Do you think big things are shifting with these huge investments in women’s empowerment?

Yeah. But “huge investments” is not accurate. There are specialist organisations which are pushing for that, but as of yet it really isn’t a reality. From what I’ve heard from organisations like the Women’s Donor Network, the stats are really bad.

Really? Because I thought the shift in the last 10 years has seen women in positions of power and influence investing in women for the first time.

But those women who are in positions of power and influence are massively outnumbered. There’ll still be something like nine men to every one woman in a boardroom.

Do you think making an economic case for the empowerment of women will spark change?

Well, some people are making a very solid economic case. All the numbers—I’m not an economist, but many economists are quite aware of this—show that if you empower all of the population rather than half, it’s both better economically, and in terms of harnessing the existing talent.

If you look at Ruby Payne-Scott, for instance, a breakthrough scientist for the CSIRO in Australia around the middle of the century, she actually developed a new type of technology called radio astronomy. But because the regulations said women couldn’t continue working once they were married, she was fired when she got pregnant. What a waste of talent. She had hidden her marriage for years because she and her husband loved each other, they wanted to get married, but she didn’t want to quit her work. That might not be as acceptable now for organisations to fire women when they’re pregnant…

But many aren’t hiring women of a certain age, because they could get pregnant.

That’s precisely it. There’s something called the “motherhood penalty”, which means you’re less likely to be hired if you’re a mother or if you seem to be of the age and desire that you are likely to be a mother. Also you’re going to be, on average, paid less. So it’s not as in your face. Ruby Payne-Scott would not have been fired now. But depending on the organisation she was in, she might have been penalised. Some organisations do have best practice and have done a lot in this regard. But a lot haven’t.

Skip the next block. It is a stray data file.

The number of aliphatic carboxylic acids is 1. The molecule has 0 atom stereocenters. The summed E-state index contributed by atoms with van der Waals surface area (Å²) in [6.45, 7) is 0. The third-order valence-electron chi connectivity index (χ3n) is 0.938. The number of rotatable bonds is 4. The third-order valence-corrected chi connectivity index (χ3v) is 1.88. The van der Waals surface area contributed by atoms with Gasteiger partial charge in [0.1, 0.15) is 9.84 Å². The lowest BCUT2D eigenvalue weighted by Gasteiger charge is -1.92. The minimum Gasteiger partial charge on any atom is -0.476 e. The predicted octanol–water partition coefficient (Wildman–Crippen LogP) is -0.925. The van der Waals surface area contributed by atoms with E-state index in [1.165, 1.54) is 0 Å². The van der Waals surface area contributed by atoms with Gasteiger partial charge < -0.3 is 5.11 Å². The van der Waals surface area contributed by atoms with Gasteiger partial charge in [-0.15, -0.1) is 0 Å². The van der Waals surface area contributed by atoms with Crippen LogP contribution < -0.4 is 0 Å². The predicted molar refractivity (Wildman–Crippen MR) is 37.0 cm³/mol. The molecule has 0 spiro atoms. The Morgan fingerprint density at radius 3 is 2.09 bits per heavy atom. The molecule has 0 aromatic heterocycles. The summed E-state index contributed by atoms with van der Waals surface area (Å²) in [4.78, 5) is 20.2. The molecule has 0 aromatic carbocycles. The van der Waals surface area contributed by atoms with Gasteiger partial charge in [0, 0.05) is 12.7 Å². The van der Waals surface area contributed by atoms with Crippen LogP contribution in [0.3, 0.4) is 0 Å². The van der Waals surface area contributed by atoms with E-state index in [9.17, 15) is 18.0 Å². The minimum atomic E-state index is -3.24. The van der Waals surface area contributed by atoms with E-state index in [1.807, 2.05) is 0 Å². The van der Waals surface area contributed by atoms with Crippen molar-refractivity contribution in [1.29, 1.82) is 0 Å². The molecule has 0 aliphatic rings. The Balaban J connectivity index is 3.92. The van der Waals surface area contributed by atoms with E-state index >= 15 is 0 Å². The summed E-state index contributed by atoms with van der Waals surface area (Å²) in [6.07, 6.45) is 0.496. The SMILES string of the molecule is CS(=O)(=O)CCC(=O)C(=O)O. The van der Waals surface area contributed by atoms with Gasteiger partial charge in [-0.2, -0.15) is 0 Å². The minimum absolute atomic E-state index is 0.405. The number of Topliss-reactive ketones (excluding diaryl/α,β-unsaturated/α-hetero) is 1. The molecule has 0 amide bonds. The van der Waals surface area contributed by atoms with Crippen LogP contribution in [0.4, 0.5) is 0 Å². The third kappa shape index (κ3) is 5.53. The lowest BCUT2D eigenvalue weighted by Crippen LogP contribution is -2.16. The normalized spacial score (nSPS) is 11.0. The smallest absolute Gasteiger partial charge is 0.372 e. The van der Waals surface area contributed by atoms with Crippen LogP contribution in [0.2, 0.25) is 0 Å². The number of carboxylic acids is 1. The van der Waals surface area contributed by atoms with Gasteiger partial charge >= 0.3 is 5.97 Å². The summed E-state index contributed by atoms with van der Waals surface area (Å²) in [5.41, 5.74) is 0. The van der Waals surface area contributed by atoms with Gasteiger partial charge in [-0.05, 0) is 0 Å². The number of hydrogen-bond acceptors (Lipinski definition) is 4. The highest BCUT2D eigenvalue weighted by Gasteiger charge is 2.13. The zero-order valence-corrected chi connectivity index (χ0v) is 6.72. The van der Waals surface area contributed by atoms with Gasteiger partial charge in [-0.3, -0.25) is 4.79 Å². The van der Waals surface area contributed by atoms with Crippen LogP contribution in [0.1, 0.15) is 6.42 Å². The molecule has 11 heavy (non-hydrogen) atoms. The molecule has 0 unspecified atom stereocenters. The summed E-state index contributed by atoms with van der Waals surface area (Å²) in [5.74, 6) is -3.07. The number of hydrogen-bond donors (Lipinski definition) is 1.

You have to build it into the DNA of business.

Yes. And that’s the problem. The DNA of a lot of business is masculine. It has that chromosome. It’s completely historical. Women were not allowed to work, earn money and own property until relatively recently. Our grandmothers were, for the most part, considered lower class to be in paid work. We still see today that a lot of women consider it unfeminine to talk about money. So it’s a cultural hangover. It’s not that women can’t work. It’s not that workplaces can’t accommodate men and women. It’s that workplaces were built around men because women were not allowed. And that hasn’t shifted as much as we’d like.

I’m seeing huge movements like B Corporation saying, ‘How can we redesign the DNA of the business?’

And that’s exactly what we should be doing. We need to be parent friendly across the board. So not just for women, but for fathers as well. And all the data I have in the book really emphasises the fact that there are huge numbers of fathers who aren’t getting workplace flexibility or are afraid to ask for it for social and cultural reasons. There’s also a huge number of women who, thankfully, are in a position where, say they’ve been to a girls’ school, they’ve seen a lot of women in leadership positions, they’ve never felt that they’ve been discriminated against because of their gender, and maybe they haven’t. And then they hit a particular age and this motherhood penalty creeps in, whether they want to be parents or not, and it’s a wake-up call that actually our system isn’t balanced enough yet. And there still needs to be changes both in culture and policy.